About the calculator
With this calculator you can calculate the greatest common divisor (GCD) of 2 numbers. Only numbers greater than 0 are accepted. The greatest common divisor can be calculated using a prime factorization or the Euclidean algorithm. This calculator uses the Euclidean algorithm. The greatest common divisor can be used for simplifying fractions.
What is the GCD?
The greatest common divisor of 2 numbers is the largest natural number by which both numbers can be divided without a remainder. For example, 4 is the greatest common divisor of 12 and 16. 2 is also a divisor of 12 and 16, but not the greatest and therefore not the GCD.
Any integer greater than 0 can be represented as a product of primes. The individual numbers of this product are called prime factors.
For example, for the number 156: 2 · 2 · 3 · 13
And for the number 84: 2 · 2 · 3 · 7
To determine the greatest common divisor, the common prime factors must be determined from both prime factorizations and the product is formed from these. It is important that if a number occurs multiple times in both prime factorizations, then it also occurs multiple times in the product.
The common prime factors of 156 and 84 are: 2, 2, 3
Thus the GCD is 2 · 2 · 3 = 12
In the Euclidean algorithm, the larger number is first divided by the smaller number with remainder. If the result contains a remainder not equal to 0, the former smaller number (divisor) becomes the new larger number (divident) and the remainder becomes the new smaller number (divisor). This is done until the remainder is 0. The GCD is then the smaller number (divisor) of the last calculation.
As an example, the greatest common divisor of the numbers 84 and 156 should be calculated again.
In the first step, 156 (the larger number) is divided by 84 (the smaller number) with remainder.
The remainder is not yet 0. Therefore, further calculations must be made. Now the 84 is divided by the remainder (i.e. the 72).
The remainder is again not equal to 0. So the previous smaller number (72) is again divided by the remainder (12).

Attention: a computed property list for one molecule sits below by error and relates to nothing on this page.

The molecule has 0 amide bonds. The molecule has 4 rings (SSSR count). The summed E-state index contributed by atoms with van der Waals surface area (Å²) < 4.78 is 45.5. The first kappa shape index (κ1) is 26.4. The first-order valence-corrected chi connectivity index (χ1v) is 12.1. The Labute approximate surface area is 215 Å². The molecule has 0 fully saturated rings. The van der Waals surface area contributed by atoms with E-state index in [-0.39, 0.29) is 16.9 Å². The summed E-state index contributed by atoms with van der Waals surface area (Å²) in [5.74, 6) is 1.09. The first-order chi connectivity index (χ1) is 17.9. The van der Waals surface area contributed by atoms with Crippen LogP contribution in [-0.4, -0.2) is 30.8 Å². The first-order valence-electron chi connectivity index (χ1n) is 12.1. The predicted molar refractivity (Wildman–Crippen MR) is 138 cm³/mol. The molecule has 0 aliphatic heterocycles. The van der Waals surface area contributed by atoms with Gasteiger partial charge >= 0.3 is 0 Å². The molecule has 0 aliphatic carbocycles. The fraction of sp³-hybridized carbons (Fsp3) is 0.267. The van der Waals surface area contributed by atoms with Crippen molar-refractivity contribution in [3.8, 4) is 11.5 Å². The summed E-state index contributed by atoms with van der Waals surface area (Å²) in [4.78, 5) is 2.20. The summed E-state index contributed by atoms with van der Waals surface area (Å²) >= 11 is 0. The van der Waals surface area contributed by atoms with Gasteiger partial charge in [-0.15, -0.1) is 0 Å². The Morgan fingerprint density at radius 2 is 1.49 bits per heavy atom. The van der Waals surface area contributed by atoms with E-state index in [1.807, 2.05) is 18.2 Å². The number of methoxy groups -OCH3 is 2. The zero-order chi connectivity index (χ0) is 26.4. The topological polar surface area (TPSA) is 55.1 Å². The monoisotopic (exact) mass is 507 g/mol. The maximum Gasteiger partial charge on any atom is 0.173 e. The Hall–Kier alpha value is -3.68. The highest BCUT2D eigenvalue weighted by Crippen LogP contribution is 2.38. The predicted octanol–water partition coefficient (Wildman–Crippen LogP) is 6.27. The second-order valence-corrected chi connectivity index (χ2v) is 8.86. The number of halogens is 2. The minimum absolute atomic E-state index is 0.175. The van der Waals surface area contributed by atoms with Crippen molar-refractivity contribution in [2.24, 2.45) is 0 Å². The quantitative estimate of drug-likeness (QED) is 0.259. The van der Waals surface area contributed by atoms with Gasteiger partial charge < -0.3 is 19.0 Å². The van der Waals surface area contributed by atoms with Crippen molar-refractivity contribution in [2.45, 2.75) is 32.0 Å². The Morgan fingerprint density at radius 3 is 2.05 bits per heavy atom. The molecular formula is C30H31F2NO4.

The remainder is 0. This means that the greatest common divisor was found. The greatest common divisor is from the last calculation step the number by which was divided. So 12.
GCD of more than 2 numbers
But how do you calculate the greatest common divisor of more than 2 numbers?
Determining the GCD of more than 3 numbers with the help of prime factorization works exactly the same as with 2 numbers. The prime factors are calculated for each number, the common prime factors are determined and the product of the common prime factors is formed.
The greatest common divisor of 156, 84 and 90 is to be determined.
Prime factorization of 156: 2 · 2 · 3 · 13
Prime factorization of 84: 2 · 2 · 3 · 7
Prime factorization of 90: 2 · 3 · 3 · 5
The common prime factors are: 2 and 3
Thus applies: gcd(156, 84, 90) = 2 · 3 = 6
The Euclidean algorithm always works only with 2 numbers at the same time. What you can do, however, is apply the algorithm to 2 numbers first and then apply the algorithm to the result and the next number. It does not matter in which order you do this.
For example, if you have 3 numbers a, b, and c, you can first calculate gcd(a, b) = z and then calculate gcd(z, c) to get the greatest common divisor of all 3 numbers. But you could also first determine the greatest common divisor of b and c and then use the intermediate result and a to determine the greatest common divisor of all 3 numbers.
gcd(a, b, c) = gcd(gcd(a, b), c) = gcd(gcd(a, c), b) = gcd(gcd(b, c), a)
The greatest common divisor of 156, 84 and 90 is to be determined again.
First the GCD of 156 and 84 is determined with the Euclidean algorithm and then the GCD of the intermediate result and 90:
Result: gcd(156, 84) = 12
Result: gcd(12, 90) = 6
So it applies gcd(156, 84, 90) = gcd(gcd(156, 84), 90) = 6.
What can you do with the GCD?
The greatest common divisor can be used, among other things, to simplify fractions. To do this, simply calculate the GCD of the numerator and denominator and then divide both the numerator and denominator by the GCD.